A few months back, I bought the first issue of Universal War One, originally published by Soleil Productions back in 1998, now republished in English by Marvel Comics. At the time, the phrase that came to mind over and over was I wish I could write like this.
Weeks later, on another trip to my local comic shop, I found issue 3. Issue 3 appeared to be the final issue of a planned miniseries. Alas! Issue 2 was nowhere to be found. Rather than spoil myself while missing the middle, I passed on issue 3, and sat down to wait for the trade.
As it turns out, instead of a trade paperback, we got a hardcover. And my opinion hasn’t changed – any aspiring writer should be proud to write like this.
The hardcover does indeed collect issues 1-3, a complete arc with room for more story, all written and illustrated by Denis Bajram. Unless I’m misunderstanding the Soleil Productions site and the French edition of Wikipedia, the complete series is 6 issues. I dearly hope we get the rest in translation as well.
The story is classic military sci-fi, and, for comics at least, surprisingly hard sci-fi. Against a background of rising political and military tension between the government of Earth and the corporate-owned colonies that dot our solar system, we have a small unit of space-fighters, known as Purgatory Squadron, investigating a great black wall in space, just past Saturn. One ship sends a probe into the wall, on a tether, and its crew suddenly find themselves fighting to keep from getting yanked in as well.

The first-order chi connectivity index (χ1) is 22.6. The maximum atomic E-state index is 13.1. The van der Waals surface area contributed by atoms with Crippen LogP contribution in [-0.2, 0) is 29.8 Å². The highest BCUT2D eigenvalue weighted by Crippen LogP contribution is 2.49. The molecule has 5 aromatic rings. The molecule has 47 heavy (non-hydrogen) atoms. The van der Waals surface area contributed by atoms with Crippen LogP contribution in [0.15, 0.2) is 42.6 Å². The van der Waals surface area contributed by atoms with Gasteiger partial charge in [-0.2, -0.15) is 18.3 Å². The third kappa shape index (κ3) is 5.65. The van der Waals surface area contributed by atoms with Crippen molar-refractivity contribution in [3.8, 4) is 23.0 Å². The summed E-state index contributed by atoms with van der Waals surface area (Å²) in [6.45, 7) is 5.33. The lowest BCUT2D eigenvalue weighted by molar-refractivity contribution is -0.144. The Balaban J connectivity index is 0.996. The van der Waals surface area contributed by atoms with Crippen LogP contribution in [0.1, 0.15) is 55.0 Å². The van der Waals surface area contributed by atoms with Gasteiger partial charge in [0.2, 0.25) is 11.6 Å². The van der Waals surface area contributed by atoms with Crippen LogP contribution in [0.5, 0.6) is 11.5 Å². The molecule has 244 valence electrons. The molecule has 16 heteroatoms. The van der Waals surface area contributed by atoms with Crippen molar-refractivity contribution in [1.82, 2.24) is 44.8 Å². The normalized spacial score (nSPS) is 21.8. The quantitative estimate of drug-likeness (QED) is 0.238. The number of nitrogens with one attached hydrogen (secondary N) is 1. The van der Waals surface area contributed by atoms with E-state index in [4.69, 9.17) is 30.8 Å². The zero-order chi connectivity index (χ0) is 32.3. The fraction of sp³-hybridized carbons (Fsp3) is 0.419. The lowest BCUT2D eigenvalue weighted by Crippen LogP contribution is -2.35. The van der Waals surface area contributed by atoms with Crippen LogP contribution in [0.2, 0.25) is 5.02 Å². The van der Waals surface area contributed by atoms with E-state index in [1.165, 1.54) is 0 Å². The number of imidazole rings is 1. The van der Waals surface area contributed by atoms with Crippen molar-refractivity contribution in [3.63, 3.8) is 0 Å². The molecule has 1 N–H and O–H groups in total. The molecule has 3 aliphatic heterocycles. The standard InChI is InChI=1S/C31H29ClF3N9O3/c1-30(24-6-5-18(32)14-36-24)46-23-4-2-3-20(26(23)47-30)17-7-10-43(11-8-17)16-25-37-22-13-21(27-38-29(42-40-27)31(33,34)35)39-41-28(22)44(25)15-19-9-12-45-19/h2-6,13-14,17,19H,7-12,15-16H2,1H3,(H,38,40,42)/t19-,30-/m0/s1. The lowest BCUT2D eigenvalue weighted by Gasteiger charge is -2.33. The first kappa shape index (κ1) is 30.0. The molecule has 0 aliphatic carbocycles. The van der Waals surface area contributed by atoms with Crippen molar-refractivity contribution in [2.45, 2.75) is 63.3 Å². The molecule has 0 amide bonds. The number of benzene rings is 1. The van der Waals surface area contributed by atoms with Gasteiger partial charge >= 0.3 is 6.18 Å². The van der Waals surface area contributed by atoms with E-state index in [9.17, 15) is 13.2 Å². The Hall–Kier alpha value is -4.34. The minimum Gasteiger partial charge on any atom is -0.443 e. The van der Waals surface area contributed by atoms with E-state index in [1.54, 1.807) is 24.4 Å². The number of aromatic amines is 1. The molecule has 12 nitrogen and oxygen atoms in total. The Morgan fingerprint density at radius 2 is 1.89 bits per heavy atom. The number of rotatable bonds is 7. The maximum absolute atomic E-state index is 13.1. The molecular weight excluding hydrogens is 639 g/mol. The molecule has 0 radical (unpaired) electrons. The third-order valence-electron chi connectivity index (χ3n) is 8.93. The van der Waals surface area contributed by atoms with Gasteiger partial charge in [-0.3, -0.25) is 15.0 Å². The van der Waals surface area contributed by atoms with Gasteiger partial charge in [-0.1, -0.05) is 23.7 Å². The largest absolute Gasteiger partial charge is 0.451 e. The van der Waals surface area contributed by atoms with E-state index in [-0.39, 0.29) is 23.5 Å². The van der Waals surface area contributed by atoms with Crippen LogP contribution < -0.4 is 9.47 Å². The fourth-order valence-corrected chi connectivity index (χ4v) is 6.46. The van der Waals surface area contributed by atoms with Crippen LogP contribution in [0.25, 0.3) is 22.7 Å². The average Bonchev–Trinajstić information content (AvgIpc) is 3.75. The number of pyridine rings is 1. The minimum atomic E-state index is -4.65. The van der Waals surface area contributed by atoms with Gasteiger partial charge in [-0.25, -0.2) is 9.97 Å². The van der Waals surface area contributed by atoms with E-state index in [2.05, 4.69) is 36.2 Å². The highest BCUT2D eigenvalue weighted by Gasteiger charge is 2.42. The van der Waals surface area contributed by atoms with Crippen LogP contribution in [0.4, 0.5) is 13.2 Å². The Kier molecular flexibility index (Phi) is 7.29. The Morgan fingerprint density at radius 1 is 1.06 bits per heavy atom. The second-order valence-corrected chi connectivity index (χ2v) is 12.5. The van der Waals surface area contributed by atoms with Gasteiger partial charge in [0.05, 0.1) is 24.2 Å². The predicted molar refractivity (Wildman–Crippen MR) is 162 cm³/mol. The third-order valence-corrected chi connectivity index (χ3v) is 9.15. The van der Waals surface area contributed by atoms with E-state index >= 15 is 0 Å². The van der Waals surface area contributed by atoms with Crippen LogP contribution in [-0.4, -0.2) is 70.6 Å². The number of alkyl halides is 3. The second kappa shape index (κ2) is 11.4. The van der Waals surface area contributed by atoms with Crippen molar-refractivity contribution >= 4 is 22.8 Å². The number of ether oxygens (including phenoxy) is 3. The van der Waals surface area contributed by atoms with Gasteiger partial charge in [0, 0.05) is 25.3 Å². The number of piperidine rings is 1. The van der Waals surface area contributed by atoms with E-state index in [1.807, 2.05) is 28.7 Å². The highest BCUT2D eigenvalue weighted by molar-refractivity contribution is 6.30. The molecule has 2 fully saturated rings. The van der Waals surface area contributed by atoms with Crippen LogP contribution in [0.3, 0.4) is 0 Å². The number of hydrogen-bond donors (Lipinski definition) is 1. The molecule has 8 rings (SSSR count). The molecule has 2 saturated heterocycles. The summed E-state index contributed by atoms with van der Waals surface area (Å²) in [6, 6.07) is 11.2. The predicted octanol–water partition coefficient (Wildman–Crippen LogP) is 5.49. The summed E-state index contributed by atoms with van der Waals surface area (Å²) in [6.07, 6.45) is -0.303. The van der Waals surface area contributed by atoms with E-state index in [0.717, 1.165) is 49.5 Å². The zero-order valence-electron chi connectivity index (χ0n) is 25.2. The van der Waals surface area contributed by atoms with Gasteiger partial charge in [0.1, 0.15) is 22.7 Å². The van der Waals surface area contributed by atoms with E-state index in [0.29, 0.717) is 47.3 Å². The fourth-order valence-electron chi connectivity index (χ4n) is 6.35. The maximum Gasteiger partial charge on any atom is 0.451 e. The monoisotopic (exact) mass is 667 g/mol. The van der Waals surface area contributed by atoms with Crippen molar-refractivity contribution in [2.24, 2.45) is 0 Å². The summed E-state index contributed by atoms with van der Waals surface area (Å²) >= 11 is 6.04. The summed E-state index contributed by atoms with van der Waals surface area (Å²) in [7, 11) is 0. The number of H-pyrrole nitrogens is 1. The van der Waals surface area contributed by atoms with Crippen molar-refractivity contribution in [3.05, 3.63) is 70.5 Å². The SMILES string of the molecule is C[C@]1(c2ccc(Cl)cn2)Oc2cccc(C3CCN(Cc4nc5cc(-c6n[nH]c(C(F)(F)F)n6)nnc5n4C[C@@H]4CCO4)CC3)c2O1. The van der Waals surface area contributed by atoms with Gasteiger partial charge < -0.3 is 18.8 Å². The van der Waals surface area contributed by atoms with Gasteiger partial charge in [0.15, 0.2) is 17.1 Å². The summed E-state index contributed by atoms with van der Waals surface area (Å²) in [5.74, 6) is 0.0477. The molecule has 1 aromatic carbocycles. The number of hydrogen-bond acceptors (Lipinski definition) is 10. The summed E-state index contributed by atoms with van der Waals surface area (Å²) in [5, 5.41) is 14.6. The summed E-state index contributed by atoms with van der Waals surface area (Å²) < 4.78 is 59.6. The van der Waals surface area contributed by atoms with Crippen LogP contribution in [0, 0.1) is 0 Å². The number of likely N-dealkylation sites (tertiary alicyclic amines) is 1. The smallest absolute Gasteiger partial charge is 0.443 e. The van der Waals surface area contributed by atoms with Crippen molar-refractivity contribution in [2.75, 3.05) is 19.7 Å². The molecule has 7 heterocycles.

What turns out to be behind the wall is utterly fascinating. Not a device I’ve never seen before, granted, but cleverly presented. Also fascinating is the drama of Purgatory Squadron’s pilots’ personal problems, and there are twists later on in that aspect of story that had me beaming with delight.
One thing that impressed me was the pacing. If this story were being told by an American comic book writer, it would be a twelve-issue maxi-series. As presented, it feels fast-paced, but never rushed. Part of this effect is, I think, facilitated by the art, which uses a half-page panel where Marvel or DC might use a full two-page spread. The art is detailed and lush enough that this more compressed layout doesn’t seem to rob the book of visual scope.
Each issue is separated into multiple chapters, and there’s so much story packed into each issue that those chapter divisions actually feel justified.
Each chapter is headed by a few verses from a modified Genesis. Chapter 2’s is, for example:
God said, “Let there be Force
in the midst of Energy, and let it
divide Energy from Energy,
and it was so.
God made Force that divided
Energy from above
God called Energy from
And there was evening
and there was morning.
And it was the second day.
These verses don’t ultimately seem to illustrate anything important about the story or the setting one way or the other, but I found them delightful anyway.
The book gets a touch bogged down toward the end, a the characters’ explanation of the main sci-fi phenomena in the story get bogged down in the sort of philosophical-sounding-but-actually-incoherent rambling that soaks a lot of anime climaxes, but even with that minor blemish, Universal War One, volume 1 is a delight from beginning to end.